The main legal statutes of the ban on Mexican-American studies include outlawing course instructions which either “promote the overthrow of the United States government” or “resentment toward a race or class of people”, as well as programs which are “designed primarily for pupils of a particular ethnic group” or which “advocate ethnic solidarity instead of treatment of pupils as equals.” Any school district failing to comply with the law is subject to financial sanctions by the state.
But the Arizona brand of squelching ethnic narratives also reaches overseas.
In March 2011, the Knesset (Israel’s parliament) passed the “Nakba Law.” Essentially a copycat version of Arizona’s ethnic studies ban, the law enables the punishment of cultural organizations or local authorities in present-day Israel who commemorate the Nakba (catastrophe), the 1948 wave of ethnic cleansing that led to Israel’s foundation (“Final vote today on Nakba Law and Acceptance to Communities Bill,” Association for Civil Rights in Israel, 22 March 2011).
As one of Arizona’s lauded cooperative “partners,” Israel wittingly or unwittingly mimicked Arizona’s ban on Mexican-American studies by labeling critical ethnic perspectives as violent and subversive, threatening financial sanctions on any state-funded entities that violate the decree (“Arizona-Israel bill raises some unsettling questions,” The Arizona Republic, 25 March 2012).
With Arizona at a leading pace, Israel has since stayed one step behind enforcement of the outlawed Palestinian ethnic narrative.
In an eerie resemblance to Arizona’s House Bill 2281, the Israeli ethnic studies ban relates to a number of criminal offenses that would serve cause for financial sanction. One provision of the ban on state-funded bodies (including schools) outlaws “incitement to racism, violence or terrorism” or “supporting armed struggle or terrorist acts against the State of Israel.” Another criminal offense under the ban covers “acts of vandalism or physical debasement insulting the honor of the Israeli flag or other symbol of the state.”
Other causes for sanction include the commemoration of Israel’s 1948 establishment as a “day of mourning” or denying the “existence of the State of Israel as a Jewish and democratic state.” Like Arizona’s House Bill 2281, the Nakba Law directs the Israeli government to withhold public funding from institutions that fail to comply with the law.
In January 2012, the Israeli high court dismissed a legal challenge of the ban by Adalah, a group campaigning for the rights of Palestinians in Israel, and the Association for Civil Rights in Israel. The Israeli judge said the courts would have to wait until financial sanctions are imposed on a state-funded institution before a legal case challenging the Nakba Law could proceed (“High court rejects NGOs’ petition against Nakba law,” +972 Magazine, 5 January 2012).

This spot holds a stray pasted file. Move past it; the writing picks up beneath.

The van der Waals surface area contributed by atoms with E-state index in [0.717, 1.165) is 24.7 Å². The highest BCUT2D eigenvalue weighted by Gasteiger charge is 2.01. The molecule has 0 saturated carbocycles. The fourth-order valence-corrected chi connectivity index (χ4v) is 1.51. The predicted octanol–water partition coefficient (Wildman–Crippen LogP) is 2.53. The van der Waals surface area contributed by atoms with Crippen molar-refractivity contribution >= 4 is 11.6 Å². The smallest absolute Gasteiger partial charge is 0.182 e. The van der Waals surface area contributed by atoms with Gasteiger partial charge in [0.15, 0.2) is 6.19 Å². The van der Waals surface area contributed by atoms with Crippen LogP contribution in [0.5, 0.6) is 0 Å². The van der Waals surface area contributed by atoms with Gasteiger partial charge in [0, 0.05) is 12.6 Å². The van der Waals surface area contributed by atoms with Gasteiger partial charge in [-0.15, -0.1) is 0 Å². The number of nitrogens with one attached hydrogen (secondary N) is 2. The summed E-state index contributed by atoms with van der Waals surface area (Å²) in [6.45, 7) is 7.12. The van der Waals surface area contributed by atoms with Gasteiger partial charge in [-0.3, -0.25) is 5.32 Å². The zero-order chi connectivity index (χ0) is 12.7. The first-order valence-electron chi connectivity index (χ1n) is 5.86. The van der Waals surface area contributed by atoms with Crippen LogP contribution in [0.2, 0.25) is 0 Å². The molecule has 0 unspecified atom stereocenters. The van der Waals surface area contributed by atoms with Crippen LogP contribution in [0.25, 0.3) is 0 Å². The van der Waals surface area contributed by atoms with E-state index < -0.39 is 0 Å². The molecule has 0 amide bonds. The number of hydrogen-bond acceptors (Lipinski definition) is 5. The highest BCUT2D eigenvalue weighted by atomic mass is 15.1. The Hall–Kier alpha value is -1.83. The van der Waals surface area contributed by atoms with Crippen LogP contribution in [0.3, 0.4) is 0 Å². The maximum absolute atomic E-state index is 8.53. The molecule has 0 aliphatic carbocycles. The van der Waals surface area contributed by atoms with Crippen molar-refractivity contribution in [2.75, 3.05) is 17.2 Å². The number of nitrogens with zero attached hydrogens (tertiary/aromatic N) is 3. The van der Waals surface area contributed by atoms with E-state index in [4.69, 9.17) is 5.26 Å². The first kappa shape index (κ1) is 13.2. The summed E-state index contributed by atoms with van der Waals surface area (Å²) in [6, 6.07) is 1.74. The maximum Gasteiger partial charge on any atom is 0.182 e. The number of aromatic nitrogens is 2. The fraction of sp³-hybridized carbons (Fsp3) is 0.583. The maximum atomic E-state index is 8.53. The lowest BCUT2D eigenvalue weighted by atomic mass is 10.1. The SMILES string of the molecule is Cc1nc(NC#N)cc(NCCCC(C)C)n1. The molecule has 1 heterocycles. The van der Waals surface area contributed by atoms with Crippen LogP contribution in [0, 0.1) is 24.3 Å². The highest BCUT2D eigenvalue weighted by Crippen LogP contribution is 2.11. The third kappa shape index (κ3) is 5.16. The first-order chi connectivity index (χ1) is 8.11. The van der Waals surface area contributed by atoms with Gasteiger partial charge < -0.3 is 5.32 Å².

Arizona’s equivalent of the “Nakba Law” would potentially bar such actions as this week’s M.E.Ch.A.-SJP dramatic die-in, on grounds of Columbus’ “discovery” of America being perceived as a “day of mourning.”
Bound together in struggle
Next month, the second major national SJP conference will be held at the University of Michigan, Ann Arbor. History offers numerous role model examples for what is possible when student movements for social change in the US have organized themselves and consolidated national political power, from anti-apartheid activism in the 1980s to anti-sweatshop activism from the 1990s until the present day. People throughout the country have an opportunity to support the youth leading these efforts.
The SJP conference’s title and theme, “From local roots to nationwide branches: bridging student movements,” is intended as an affirmation rather than a wish list. Work on bridging student movements is already well under way, especially between SJP and MEChA.
At the 2012 national conference of M.E.Ch.A., held at Arizona State University last March, M.E.Ch.A. delegates, comprising the largest association of Latino youth groups in the US, made a landmark decision. The delegates voted to endorse the Palestinian-led global movement of boycott, divestment, and sanctions (BDS) on Israel until that state complies with codes of international law and justice for Palestinians (“National MEChA endorses Palestinian boycott call against Israel,” M.E.Ch.A., 30 March 2012).
At the national level, SJP and M.E.Ch.A. have bound themselves to each other’s struggle. With local actions like Monday’s Arizona die-in, the strong ties of both groups only tighten their embrace.
Columbus Day should not be celebrated because it led to European colonization, exploitation of the native population, genocide, and the Atlantic slave trade. Instead, let us celebrate the indigenous cultures with whom we share these lands. Let us insist on honest interpretations of history and bestow future generations of children with a more humane education.
Aman Aberra and Shifa Alkhatib are students of engineering and law respectively at Arizona State University. Gabriel Matthew Schivone is a steering committee member of the 2012 national Students for Justice in Palestine conference. The conference will be held in the University of Michigan on 2-4 November. For further information, see www.sjpnational.org.